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Roger Ebert, Travel Writer
If you can't imagine how a film reviewer can effortlessly evoke a place, start with a piece he wrote in 2010 on a changing London and a particularly Dickensian hotel at 22 Jermyn Street, later published in a shortened form for the Guardian's travel section. He writes of his 25 years of being a guest at the small hotel, many encounters are positively cinematic, such as meeting the hotel's owner, who appears in his guest room proffering a drink and colorful anecdotes about the neighborhood's characters. He worries about what the loss of businesses like the former Eyrie Mansion (established in 1685) will mean for the neighborhood: "Piece by piece, this is how a city dies," and paints a rich study of a place and time.
Ebert's life and career took him many places from a Chicago movie theater, including South Africa and France. He published a book on the latter about his film festival experiences in "Two Weeks in the Midday Sun, A Cannes Notebook." You can read excerpts from the book online, which provide some fun details on the glitzy, star-studded event, as well insights about culture clashes and what such an event does to a place.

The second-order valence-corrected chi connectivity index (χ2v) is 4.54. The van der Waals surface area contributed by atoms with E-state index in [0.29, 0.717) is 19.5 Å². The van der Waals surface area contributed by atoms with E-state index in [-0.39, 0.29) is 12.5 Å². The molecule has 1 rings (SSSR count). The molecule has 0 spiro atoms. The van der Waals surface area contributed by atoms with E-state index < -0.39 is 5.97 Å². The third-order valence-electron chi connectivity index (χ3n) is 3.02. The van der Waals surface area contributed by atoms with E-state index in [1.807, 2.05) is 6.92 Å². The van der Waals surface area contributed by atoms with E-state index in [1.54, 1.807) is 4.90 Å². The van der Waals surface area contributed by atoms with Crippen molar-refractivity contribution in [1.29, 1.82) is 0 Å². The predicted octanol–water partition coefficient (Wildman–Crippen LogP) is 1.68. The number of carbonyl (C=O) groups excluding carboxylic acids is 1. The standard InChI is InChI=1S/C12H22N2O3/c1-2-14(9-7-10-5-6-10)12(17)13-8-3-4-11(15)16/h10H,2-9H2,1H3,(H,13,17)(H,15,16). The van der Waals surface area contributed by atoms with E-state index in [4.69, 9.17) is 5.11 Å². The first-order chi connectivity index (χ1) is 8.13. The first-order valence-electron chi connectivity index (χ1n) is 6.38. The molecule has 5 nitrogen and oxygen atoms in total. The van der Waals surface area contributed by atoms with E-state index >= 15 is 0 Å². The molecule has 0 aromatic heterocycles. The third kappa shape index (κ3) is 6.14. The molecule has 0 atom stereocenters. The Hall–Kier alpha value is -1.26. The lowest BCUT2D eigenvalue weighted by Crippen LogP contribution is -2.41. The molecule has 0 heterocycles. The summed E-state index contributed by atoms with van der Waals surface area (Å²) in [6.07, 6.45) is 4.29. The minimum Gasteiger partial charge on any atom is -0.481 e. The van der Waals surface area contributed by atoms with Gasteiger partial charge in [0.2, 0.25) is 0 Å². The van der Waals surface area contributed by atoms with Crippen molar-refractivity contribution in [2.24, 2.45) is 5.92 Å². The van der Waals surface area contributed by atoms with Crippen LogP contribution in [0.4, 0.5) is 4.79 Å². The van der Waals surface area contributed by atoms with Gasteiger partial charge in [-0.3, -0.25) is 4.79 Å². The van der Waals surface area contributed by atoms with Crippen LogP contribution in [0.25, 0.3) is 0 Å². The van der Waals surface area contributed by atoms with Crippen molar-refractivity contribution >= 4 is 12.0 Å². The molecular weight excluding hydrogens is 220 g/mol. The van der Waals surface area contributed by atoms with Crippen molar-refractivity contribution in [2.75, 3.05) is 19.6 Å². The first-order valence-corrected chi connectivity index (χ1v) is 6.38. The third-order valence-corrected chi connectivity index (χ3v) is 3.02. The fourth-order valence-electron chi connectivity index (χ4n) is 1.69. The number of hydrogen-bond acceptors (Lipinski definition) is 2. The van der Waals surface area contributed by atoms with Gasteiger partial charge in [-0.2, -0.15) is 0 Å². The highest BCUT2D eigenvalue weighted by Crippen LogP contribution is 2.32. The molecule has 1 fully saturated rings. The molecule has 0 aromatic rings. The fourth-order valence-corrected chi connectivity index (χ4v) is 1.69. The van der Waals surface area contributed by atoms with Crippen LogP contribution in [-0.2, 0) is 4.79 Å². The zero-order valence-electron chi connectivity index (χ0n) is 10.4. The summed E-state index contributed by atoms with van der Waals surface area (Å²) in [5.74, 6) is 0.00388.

Ebert's other passion came through in a plea for more Americans to travel abroad, where he also reveals his long-time friendship with Paul Theroux, the famed travel writer. They debate the idea that travel broadens your mind and Ebert settles on the idea that "the way you broaden your mind through travel is to stop traveling and stay somewhere," a good argument for slow travel. While it might be nothing new to the readers of a travel blog, imagine how it might have changed the thoughts of someone just looking for a review of the latest Bond film? Every traveler (and moviegoer, to some extent) can relate to "The bittersweet pleasure of being somewhere where nobody knows you, and nobody can find you."
Ebert's last movie review was, appropriately enough, for the film "To the Wonder," which spans several continents, but he finds it to be covering a landscape between the characters rather than places. A few days before his death, he announced that he'd be scaling back on his regular reviews, taking what he called "a leave of presence." This is a concept I'd like to keep in mind for my next trip: slow down, focus on what's truly inspiring, reflect on the great moments of the past, and come back refreshed and recharged. Or at the very least, I'll take time out to see a movie.
[Photo credit: Associated Press]